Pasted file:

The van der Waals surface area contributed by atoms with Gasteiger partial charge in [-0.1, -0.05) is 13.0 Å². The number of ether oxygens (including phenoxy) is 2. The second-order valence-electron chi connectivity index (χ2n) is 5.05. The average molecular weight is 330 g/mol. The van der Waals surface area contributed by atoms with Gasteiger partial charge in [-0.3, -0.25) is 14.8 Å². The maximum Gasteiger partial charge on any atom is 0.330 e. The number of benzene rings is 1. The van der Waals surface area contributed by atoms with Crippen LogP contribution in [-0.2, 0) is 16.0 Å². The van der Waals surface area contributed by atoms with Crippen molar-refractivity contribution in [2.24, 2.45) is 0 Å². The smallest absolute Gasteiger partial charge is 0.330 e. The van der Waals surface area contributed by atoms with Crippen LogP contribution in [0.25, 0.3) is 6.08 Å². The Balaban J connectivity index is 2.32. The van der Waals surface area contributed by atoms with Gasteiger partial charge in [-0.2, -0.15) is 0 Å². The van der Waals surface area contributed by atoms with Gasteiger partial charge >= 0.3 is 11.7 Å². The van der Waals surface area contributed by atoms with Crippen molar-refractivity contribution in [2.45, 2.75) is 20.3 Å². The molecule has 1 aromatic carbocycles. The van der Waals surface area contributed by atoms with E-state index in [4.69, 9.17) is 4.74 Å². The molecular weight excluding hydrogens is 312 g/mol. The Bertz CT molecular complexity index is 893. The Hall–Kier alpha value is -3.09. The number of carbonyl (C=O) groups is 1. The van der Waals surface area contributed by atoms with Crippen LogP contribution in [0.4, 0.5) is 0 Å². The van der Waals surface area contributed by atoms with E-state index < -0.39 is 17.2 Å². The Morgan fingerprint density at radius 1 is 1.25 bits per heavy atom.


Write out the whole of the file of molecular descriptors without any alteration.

The van der Waals surface area contributed by atoms with Gasteiger partial charge in [-0.1, -0.05) is 13.0 Å². The number of ether oxygens (including phenoxy) is 2. The second-order valence-electron chi connectivity index (χ2n) is 5.05. The average molecular weight is 330 g/mol. The van der Waals surface area contributed by atoms with Gasteiger partial charge in [-0.3, -0.25) is 14.8 Å². The maximum Gasteiger partial charge on any atom is 0.330 e. The number of benzene rings is 1. The van der Waals surface area contributed by atoms with Crippen LogP contribution in [-0.2, 0) is 16.0 Å². The van der Waals surface area contributed by atoms with Crippen molar-refractivity contribution in [2.24, 2.45) is 0 Å². The smallest absolute Gasteiger partial charge is 0.330 e. The van der Waals surface area contributed by atoms with Crippen LogP contribution in [0.25, 0.3) is 6.08 Å². The Balaban J connectivity index is 2.32. The van der Waals surface area contributed by atoms with Gasteiger partial charge in [-0.2, -0.15) is 0 Å². The van der Waals surface area contributed by atoms with Gasteiger partial charge >= 0.3 is 11.7 Å². The van der Waals surface area contributed by atoms with Crippen molar-refractivity contribution in [2.45, 2.75) is 20.3 Å². The molecule has 1 aromatic carbocycles. The van der Waals surface area contributed by atoms with E-state index in [4.69, 9.17) is 4.74 Å². The molecular weight excluding hydrogens is 312 g/mol. The Bertz CT molecular complexity index is 893. The Hall–Kier alpha value is -3.09. The number of carbonyl (C=O) groups is 1. The van der Waals surface area contributed by atoms with Crippen LogP contribution in [0.4, 0.5) is 0 Å². The van der Waals surface area contributed by atoms with E-state index < -0.39 is 17.2 Å². The Morgan fingerprint density at radius 1 is 1.25 bits per heavy atom.